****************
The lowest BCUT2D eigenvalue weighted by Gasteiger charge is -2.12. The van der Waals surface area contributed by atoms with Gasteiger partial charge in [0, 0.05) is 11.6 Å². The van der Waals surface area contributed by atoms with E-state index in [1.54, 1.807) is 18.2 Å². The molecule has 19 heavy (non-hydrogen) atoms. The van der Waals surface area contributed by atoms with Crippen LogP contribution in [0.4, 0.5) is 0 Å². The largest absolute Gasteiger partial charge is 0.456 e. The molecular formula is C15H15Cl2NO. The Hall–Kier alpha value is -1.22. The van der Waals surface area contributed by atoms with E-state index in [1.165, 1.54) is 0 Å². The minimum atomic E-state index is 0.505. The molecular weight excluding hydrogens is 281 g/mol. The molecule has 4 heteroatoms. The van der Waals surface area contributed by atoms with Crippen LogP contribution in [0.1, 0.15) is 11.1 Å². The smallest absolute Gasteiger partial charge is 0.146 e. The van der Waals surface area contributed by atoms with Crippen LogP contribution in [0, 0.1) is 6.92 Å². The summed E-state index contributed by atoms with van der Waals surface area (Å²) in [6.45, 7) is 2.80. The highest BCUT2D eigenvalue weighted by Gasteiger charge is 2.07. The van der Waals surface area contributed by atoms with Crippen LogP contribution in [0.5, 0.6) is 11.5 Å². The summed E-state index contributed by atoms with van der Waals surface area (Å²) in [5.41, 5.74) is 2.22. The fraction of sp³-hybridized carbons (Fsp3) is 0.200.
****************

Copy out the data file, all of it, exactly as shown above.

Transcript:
The lowest BCUT2D eigenvalue weighted by Gasteiger charge is -2.12. The van der Waals surface area contributed by atoms with Gasteiger partial charge in [0, 0.05) is 11.6 Å². The van der Waals surface area contributed by atoms with E-state index in [1.54, 1.807) is 18.2 Å². The molecule has 19 heavy (non-hydrogen) atoms. The van der Waals surface area contributed by atoms with Crippen LogP contribution in [0.4, 0.5) is 0 Å². The largest absolute Gasteiger partial charge is 0.456 e. The molecular formula is C15H15Cl2NO. The Hall–Kier alpha value is -1.22. The van der Waals surface area contributed by atoms with E-state index in [1.165, 1.54) is 0 Å². The minimum atomic E-state index is 0.505. The molecular weight excluding hydrogens is 281 g/mol. The molecule has 4 heteroatoms. The van der Waals surface area contributed by atoms with Crippen LogP contribution in [0.1, 0.15) is 11.1 Å². The smallest absolute Gasteiger partial charge is 0.146 e. The van der Waals surface area contributed by atoms with Crippen LogP contribution in [0, 0.1) is 6.92 Å². The summed E-state index contributed by atoms with van der Waals surface area (Å²) in [6.45, 7) is 2.80. The highest BCUT2D eigenvalue weighted by Gasteiger charge is 2.07. The van der Waals surface area contributed by atoms with Crippen LogP contribution in [0.5, 0.6) is 11.5 Å². The summed E-state index contributed by atoms with van der Waals surface area (Å²) in [5.41, 5.74) is 2.22. The fraction of sp³-hybridized carbons (Fsp3) is 0.200.